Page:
NAREIT Equity REIT Index, is an unmanaged market
cap-weighted index comprised of
151 equity REITS. Emerging Markets index
represents securities in countries with
developing economies and provide potentially high
returns. Many Latin American, Eastern European
and Asian countries are considered emerging
markets. Indexes are unmanaged
baskets of securities without the fees and
expenses associated with mutual funds and other
investments. Investors cannot directly invest in
an index.
6
7
By systematically withdrawing a stated percentage
from a
Fixed Income Investment Factors
diversified portfolio each year and rebalancing
the portfo-
lio back to its target allocation each year, you
benefit from
The performance in fixed income is largely driven
by two
the performance of each asset class and keep your
portfo-
factors bond maturity and credit quality. Bonds
that ma-
lio in line with your tolerance for risk.
ture farther in the future are subject to the
risk of unex-
pected changes in interest rates. Bonds with
lower credit
In addition to rebalancing a portfolio on a
regular basis, it
quality are subject to the risk of default.
Extending bond
is also advised that the equity allocation of
your portfolio
maturities and reducing credit quality increases
potential
be decreased as you age. As you approach your
life expec-
returns.
tancy, you dont have as much time to recover
from down
markets which is why you should have a smaller
allocation
An effective way to diversify a stock portfolio
with bonds
to the more volatile equity investments.
is to allocate a percentage of your portfolio to
high-qual-
ity, short-term bond funds. As seen in the charts
below,
research show that bonds with longer maturities
and of
What about using bonds for income?
lower credit quality have more risk than
short-term bonds
with high credit quality. Bonds that have longer
matur-
Investors often use bonds alone to provide income
in
ities are affected more by unexpected increases
in interest
retirement. While bonds pay steady income, using
bonds
rates, while bonds with lower credit quality have
a higher
solely for income can present some risks.
Investing in
risk of default.
bonds to provide a sufficient cash flow for
retirement of-
ten means purchasing some bonds with longer
maturities
and lower credit quality. Purchasing bonds with
longer
maturities and lower credit quality increases the
yield of
the bonds but it also increases risk.
Historically, lon-
ger-term bonds have been more volatile (as
measured by
standard deviation) than shorter-term bonds, and
without
much added return to show for it. A long-term
bond can
be a poor way to hedge inflation because when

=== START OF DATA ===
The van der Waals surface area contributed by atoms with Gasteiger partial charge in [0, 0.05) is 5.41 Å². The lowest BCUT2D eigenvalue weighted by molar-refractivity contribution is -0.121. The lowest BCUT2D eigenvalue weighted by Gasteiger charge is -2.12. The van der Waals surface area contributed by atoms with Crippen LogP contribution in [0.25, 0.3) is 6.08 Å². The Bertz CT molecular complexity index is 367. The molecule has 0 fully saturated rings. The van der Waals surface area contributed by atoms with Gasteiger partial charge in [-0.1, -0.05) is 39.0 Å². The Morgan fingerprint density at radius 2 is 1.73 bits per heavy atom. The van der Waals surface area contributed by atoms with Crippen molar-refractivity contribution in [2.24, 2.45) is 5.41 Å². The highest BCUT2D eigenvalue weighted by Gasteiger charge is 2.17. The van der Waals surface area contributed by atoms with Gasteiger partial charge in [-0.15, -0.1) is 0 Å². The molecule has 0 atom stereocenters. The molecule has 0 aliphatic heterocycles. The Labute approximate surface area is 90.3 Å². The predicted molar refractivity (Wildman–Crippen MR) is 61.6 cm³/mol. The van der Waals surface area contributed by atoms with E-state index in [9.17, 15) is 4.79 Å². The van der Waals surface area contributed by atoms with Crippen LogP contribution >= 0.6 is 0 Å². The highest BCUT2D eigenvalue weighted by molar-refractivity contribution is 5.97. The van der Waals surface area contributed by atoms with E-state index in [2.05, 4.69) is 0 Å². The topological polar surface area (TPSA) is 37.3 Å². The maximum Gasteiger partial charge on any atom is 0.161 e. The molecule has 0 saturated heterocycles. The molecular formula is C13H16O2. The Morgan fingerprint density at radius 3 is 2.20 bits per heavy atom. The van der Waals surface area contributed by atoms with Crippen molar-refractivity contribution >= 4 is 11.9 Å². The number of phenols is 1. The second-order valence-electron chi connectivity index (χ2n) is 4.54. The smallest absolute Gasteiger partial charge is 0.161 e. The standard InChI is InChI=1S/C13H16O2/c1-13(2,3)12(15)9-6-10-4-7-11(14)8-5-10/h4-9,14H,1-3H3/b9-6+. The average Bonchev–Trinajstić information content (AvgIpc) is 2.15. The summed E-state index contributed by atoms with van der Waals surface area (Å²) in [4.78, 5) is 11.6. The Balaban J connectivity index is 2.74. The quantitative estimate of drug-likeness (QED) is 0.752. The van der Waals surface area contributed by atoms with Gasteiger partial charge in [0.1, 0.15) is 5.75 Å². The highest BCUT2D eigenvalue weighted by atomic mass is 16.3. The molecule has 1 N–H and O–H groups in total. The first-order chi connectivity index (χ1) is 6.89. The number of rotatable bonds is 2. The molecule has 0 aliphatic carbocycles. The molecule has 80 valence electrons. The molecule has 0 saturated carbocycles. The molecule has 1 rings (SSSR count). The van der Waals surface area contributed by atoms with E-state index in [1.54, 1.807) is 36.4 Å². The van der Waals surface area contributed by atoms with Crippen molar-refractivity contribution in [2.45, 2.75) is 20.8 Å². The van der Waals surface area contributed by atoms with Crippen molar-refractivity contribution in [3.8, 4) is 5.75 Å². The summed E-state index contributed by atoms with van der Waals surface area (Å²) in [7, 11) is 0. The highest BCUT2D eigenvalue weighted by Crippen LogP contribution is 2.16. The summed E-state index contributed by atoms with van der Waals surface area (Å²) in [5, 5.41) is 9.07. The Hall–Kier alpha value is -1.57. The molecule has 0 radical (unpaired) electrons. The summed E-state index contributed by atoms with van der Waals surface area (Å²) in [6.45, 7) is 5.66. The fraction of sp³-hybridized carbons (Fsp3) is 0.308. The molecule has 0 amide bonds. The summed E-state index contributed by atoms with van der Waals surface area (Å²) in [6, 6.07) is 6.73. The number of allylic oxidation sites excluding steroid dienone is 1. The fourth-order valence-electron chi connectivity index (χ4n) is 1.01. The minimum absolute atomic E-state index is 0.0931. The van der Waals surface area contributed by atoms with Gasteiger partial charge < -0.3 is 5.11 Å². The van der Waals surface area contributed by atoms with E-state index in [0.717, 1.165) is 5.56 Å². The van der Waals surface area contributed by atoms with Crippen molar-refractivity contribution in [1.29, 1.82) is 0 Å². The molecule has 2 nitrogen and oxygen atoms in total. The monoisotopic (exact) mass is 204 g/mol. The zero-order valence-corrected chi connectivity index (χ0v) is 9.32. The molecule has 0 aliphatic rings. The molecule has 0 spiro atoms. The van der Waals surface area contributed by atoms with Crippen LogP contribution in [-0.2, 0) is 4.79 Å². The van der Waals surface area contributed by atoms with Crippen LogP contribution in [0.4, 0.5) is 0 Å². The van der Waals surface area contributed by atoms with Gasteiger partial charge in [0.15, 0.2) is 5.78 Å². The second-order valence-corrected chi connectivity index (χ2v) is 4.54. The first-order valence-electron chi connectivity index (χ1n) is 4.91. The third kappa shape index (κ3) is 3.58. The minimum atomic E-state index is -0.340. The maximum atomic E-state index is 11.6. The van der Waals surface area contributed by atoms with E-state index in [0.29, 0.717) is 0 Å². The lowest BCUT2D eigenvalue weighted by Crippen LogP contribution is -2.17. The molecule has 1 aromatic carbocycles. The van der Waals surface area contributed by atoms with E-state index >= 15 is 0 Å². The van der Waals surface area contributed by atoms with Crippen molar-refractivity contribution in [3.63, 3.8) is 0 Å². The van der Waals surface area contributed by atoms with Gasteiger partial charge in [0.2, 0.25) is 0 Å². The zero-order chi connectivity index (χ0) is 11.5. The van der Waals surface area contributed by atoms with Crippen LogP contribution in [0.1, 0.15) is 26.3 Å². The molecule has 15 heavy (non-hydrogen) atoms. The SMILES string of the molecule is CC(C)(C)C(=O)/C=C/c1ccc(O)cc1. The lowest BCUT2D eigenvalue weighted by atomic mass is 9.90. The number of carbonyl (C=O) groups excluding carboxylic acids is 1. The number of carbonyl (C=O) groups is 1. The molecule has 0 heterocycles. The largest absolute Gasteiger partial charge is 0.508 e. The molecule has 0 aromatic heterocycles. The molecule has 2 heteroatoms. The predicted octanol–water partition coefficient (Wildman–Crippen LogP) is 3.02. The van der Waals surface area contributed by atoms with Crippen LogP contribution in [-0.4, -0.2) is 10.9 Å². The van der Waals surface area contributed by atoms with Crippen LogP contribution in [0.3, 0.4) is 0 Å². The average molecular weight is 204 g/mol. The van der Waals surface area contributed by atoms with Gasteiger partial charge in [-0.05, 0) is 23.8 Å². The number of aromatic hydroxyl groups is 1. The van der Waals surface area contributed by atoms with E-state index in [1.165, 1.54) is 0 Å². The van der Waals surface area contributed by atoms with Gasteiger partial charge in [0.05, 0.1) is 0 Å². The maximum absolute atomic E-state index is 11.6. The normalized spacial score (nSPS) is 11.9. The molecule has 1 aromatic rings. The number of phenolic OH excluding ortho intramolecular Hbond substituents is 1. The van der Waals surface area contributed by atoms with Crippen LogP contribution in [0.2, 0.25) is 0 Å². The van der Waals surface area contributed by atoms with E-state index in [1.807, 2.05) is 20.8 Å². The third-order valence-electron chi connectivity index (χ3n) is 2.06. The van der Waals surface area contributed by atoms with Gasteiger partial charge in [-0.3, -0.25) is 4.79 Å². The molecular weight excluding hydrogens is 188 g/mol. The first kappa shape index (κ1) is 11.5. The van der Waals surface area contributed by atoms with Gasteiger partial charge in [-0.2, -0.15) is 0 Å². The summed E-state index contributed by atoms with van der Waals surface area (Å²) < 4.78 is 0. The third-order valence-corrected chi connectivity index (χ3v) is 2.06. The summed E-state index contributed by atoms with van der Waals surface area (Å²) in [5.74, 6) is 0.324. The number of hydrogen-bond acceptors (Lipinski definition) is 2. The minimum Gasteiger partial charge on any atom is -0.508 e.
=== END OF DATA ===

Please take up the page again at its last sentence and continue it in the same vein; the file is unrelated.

inflation
rises, the purchasing power of the bond
decreases. For this
reason, it might be better to use a diversified
portfolio of
short-term, high-credit quality bonds combined
with a
diversified portfolio of stock and real estate
funds.
Using bonds to meet future cash needs or generate
in-
come differs from an approach that focuses on
asset
allocation among multiple asset classes and using
bonds to
provide further diversification and reduce the
overall risk
of a portfolio.
Fixed-income securities (bonds) form an important
part
of a comprehensive portfolio because they provide
stabili-
ty to counter balance the high volatility of
stocks and real
estate. Bond prices are much less volatile than
stock pric-
es and they often move in the opposite direction
of stocks,
making them an excellent source of
diversification helping
to reduce risk when the stock market declines.
7
8
What About Annuities?
Annuities are investments offered through
insurance
companies that can be used to accumulate money
and/or
provide a contractually guaranteed income for
retirement.
The guarantees are subject to the claims paying
ability of
the insurance company issuing the annuity policy.
There are two basic types of annuities, immediate
annuities
and deferred annuities. Immediate annuities are
purchased
solely for generating income. When you purchase
an im-
mediate annuity, you select a specified period of
time you
would like to receive income. This can be a
period of years
or for your lifetime. The immediate annuity then
pays you a
guaranteed amount of income for the period you
select.
Deferred annuities accumulate money on a
tax-deferred
basis. Deferred annuities can usually be
annuitized at any
There are two key lessons here. One is that
short-term,
time to generate a guaranteed income stream like
an im-
high-quality fixed income investments should do a
much
mediate annuity. When a deferred annuity is
annuitized,
better job at reducing the volatility of an
overall port-
the annuitant turns over control of the asset to
an insurance
folio than other types of bonds because their
prices are
company in exchange for the guaranteed income
stream.
more stable. The stability can help to reduce a
portfolios